There’s light at end of the USPS budget tunnel

The Postal Service is encouraged by the President\'s recognition of the Postal Service\'s financial situation. For why, and what\'s next, we talk with USPS CFO,...

By Suzanne Kubota
Senior Internet Editor

President Obama’s proposed 2012 budget recommends about $11 billion in relief for the U.S. Postal Service.

USPS Chief Financial Officer, Joseph Corbett, told Federal News Radio the relief could hardly have come at a better time.

This year, said Corbett, the USPS lost $300 million in the first quarter “but we are anticipating for the balance of the year, that by the end of the year, we would lose $6.4 billion dollars, is our current estimate.”

Corbett said the postal service is taking steps to reduce operating costs, including having already cut staff by over 100,000 people. “That’s more than any other organization anywhere has reduced, and anywhere is a big place.”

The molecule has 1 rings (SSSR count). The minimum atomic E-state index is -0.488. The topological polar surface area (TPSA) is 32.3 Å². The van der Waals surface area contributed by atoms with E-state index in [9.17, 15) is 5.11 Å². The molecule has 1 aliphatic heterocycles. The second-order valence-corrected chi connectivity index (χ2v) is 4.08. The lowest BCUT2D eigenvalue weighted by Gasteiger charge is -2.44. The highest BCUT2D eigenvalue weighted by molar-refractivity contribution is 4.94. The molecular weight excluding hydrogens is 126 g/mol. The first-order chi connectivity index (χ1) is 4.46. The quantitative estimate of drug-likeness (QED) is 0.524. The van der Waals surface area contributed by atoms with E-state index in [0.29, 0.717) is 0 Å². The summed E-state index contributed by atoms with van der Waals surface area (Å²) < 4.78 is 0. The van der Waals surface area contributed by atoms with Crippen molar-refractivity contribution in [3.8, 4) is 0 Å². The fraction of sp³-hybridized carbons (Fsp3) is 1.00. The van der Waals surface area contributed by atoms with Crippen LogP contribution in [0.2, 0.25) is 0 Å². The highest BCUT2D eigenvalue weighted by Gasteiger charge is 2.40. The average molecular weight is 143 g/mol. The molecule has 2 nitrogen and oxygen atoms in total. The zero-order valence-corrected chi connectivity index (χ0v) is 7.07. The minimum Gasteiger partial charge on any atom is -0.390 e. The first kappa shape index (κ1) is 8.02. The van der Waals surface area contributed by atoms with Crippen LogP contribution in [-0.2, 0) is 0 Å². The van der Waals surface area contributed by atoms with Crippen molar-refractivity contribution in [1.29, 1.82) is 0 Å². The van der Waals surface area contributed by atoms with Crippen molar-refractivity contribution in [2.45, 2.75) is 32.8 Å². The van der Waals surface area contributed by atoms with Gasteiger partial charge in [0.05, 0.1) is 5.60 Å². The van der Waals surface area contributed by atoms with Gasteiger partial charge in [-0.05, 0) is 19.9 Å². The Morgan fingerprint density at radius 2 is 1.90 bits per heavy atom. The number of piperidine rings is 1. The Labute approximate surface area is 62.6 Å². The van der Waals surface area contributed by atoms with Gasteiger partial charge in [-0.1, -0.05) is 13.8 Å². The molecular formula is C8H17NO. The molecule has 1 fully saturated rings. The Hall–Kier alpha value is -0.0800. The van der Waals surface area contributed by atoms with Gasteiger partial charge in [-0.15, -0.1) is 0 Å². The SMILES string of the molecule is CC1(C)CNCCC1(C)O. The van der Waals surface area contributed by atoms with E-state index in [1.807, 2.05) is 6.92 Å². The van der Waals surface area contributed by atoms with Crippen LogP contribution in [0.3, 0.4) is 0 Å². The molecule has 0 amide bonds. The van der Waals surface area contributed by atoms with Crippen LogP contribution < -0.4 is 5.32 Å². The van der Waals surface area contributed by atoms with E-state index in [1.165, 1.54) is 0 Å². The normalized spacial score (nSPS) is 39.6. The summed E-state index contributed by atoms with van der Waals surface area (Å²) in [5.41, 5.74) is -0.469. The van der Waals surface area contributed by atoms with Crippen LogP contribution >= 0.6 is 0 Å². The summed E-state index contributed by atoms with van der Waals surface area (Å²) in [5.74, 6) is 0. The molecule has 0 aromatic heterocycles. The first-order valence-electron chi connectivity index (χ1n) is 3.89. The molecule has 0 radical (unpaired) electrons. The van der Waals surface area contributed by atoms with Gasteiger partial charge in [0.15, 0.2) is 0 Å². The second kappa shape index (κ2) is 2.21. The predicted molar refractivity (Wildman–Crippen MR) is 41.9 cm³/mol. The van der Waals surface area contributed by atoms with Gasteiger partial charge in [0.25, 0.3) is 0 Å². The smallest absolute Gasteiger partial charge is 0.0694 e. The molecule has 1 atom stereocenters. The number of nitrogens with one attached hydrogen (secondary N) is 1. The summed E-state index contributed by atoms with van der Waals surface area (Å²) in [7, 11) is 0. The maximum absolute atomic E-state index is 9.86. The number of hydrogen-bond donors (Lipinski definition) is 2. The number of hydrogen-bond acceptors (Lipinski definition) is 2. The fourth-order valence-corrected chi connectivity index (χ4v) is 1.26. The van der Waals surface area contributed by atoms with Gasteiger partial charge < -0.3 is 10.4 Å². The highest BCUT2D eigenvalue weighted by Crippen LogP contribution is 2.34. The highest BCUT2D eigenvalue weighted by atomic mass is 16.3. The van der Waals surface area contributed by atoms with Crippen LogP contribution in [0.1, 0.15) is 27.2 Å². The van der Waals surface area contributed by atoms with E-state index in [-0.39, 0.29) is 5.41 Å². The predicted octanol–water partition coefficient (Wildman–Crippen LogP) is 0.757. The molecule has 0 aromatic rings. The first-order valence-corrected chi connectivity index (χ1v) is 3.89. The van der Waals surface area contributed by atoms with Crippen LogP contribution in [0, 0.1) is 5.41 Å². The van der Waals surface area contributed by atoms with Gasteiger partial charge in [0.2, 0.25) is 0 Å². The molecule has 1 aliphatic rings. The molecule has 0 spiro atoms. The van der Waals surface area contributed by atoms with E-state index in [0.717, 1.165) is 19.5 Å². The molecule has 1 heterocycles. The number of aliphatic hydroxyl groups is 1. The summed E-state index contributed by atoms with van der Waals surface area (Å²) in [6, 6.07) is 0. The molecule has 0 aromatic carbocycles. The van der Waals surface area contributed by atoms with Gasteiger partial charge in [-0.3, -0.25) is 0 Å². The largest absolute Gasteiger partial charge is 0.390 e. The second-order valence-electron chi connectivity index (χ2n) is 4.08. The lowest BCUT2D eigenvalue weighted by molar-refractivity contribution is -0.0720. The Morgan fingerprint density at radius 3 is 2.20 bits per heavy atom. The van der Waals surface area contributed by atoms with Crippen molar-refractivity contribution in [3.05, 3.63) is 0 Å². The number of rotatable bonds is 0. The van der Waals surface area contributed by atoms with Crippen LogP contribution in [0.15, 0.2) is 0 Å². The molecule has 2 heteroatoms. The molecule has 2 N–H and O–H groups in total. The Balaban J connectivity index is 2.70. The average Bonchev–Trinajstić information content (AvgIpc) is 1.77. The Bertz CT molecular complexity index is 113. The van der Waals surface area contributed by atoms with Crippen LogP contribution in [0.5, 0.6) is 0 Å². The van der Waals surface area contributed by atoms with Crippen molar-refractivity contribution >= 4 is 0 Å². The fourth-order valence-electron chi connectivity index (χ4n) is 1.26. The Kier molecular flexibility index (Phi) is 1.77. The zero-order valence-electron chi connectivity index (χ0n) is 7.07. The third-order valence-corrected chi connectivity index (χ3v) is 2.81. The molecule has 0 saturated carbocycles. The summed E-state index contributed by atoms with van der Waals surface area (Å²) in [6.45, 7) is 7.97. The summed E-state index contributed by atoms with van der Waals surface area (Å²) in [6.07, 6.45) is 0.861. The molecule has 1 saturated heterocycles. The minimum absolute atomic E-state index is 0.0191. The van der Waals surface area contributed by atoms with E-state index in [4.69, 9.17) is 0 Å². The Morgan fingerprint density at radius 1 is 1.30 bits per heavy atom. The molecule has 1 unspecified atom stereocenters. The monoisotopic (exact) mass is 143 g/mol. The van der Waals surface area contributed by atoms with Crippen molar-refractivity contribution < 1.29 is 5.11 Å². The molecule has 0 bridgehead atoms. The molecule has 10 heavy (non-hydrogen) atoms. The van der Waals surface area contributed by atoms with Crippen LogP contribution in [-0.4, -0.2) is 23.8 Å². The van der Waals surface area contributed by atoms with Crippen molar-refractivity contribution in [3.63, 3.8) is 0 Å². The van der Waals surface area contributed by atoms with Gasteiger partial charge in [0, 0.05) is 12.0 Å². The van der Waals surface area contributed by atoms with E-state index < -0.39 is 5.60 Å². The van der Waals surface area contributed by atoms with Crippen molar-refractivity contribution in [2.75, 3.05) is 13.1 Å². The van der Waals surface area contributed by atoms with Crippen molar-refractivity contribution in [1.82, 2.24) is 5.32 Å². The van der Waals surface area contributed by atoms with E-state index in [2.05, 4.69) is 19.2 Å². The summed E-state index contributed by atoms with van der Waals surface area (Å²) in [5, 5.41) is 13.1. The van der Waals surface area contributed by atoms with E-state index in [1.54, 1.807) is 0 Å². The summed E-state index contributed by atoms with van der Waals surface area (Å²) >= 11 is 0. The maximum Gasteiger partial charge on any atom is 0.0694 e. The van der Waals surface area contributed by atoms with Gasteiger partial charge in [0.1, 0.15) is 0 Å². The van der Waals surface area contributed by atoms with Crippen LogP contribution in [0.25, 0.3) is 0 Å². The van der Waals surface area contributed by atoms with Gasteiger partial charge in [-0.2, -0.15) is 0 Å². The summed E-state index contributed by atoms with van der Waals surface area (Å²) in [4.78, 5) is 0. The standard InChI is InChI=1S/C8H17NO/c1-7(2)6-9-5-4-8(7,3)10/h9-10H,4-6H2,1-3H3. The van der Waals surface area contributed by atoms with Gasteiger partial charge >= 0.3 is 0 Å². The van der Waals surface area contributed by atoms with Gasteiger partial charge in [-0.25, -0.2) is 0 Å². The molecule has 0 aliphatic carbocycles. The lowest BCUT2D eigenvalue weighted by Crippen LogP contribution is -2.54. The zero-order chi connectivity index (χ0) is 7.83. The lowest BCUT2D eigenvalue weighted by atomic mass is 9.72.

Closing and consolidating infrastructure is also being considered to continue to save money “and doing everything possible to reduce expenses,” said the CFO.

Corbett said he sees both breathing room for this coming year and light at the end of the financial tunnel in the President’s support.

The President has called for refunding of $6.9 billion that has been overpaid into the FERS and asked that $4 billion of retiree health benefit payments payments be deferred at the end of this year, “so we’re encouraged” by the Administration trying to “help with near-term liquidity and our ability to pay bills at the end of the year.”

The Postal Service, said Corbett, has the challenge of being one hundred percent commercially funded, “yet we received unfunded mandates by law” so the flexibility is needed.

As for the future, said Corbett, first and foremost the Postal Service will continue to deliver the mail. “That will still be, 10 years from now, our core business,” he said.

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